Occasionally, Raiola said things without consulting Pogba first — such as the interview given on the eve of United’s make-or-break Champions League tie with RB Leipzig in December 2020. Raiola insisted Pogba’s time at United was “over”, causing a major distraction in the dressing room before kick-off.

Pogba did not directly contradict that statement, or others, because of that appreciation he felt for his agent and also because he recognised Raiola, in these moments, was partly building his own brand. On Instagram four days later, Pogba posted to say the future was “far” and he remained “1000%” involved in United’s team.

Solskjaer kept a cool head, talked regularly with Pogba, and drew out some of his best form in games at Burnley, Fulham, AC Milan and Tottenham between January and April last year. In the Europa League final though, Pogba caused confusion by insisting on coming off before the penalty shootout against Villarreal. Limping slightly, he did not feel equipped to take a kick and Solskjaer had to shuffle his substitutions.

Some feel the prospect of missing from 12 yards, coupled with the possible opprobrium from United fans and pundits, affected Pogba’s mindset.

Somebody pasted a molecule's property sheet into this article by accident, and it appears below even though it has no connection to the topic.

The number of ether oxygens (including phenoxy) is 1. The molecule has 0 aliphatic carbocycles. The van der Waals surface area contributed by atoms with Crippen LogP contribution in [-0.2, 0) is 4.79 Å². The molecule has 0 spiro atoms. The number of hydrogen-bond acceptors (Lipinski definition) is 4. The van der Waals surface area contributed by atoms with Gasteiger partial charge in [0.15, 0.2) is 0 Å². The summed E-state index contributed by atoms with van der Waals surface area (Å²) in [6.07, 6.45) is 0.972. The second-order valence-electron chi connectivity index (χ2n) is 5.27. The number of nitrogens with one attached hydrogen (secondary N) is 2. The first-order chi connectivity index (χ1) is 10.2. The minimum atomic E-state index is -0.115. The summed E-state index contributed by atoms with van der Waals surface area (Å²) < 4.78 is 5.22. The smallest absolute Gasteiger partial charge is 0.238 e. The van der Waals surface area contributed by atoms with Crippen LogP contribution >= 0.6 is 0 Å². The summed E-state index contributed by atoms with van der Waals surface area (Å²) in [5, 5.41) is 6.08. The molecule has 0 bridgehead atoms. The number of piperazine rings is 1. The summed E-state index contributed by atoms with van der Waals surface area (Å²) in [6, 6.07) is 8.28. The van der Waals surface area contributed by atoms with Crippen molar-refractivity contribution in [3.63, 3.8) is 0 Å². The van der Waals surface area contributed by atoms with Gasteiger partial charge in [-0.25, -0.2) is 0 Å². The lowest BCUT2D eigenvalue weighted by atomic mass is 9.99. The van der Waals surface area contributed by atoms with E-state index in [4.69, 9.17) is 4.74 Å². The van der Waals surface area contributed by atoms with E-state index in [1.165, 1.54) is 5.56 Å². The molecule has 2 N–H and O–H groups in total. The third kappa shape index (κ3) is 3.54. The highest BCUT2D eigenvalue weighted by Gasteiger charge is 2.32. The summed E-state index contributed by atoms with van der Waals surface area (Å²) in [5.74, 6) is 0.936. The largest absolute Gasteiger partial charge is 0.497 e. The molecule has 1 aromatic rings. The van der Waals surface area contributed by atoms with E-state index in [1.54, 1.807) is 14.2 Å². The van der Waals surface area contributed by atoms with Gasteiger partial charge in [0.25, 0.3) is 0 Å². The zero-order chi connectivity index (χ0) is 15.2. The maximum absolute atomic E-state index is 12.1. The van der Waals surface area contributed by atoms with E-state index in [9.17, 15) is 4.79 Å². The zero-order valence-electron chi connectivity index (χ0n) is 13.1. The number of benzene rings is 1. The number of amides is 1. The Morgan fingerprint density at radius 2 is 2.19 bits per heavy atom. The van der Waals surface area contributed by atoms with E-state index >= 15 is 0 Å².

That awkward dynamic has been a consistent theme of his last six years.

Pogba’s last United appearance was at Anfield in April when he withdrew, hobbling, after just 10 minutes’ play, with the away crowd leaving little interpretation about their feelings. Symbolic, perhaps.

The realisation that Pogba had been injured, wincing as he tried to get the attention of referee Martin Atkinson when Liverpool broke away to score the game’s opening goal after five minutes, came later.

Commentating for Sky Sports, Gary Neville said he believed he was witnessing Pogba’s final moments in a United shirt and his prediction proved accurate. Pogba, who had carried a heel problem into that game, did not come back from the calf injury he subsequently sustained.

Perhaps at a push, after working to get fit on days when the squad was off, he could have strapped himself up for the final day at Crystal Palace, but there are scant few players who would risk jeopardising a transfer when just a Europa League place is at stake for the club they are about to leave.

Pogba was not at Selhurst Park as United completed their worst ever Premier League season and, along with several other first-teamers, he also missed the squad and staff meal at Wing’s restaurant four days earlier.

It seems a trick of the mind now that Pogba began last season in electric form, with seven assists in his first four matches. The range of passing reminded us that he had a unique skill set in that regard at United, and possibly Europe. He still finished the season tied seventh in the Premier League assists chart alongside Harry Kane and Reece James with nine. Pogba played just 20 games, James 26 and Kane 37.

Even as Pogba was pinging balls about against Leeds on the opening day to set up four goals — a feat to be expected for a player of his price tag, according to Neville’s Sky colleague Graeme Souness — United knew a reckoning was coming.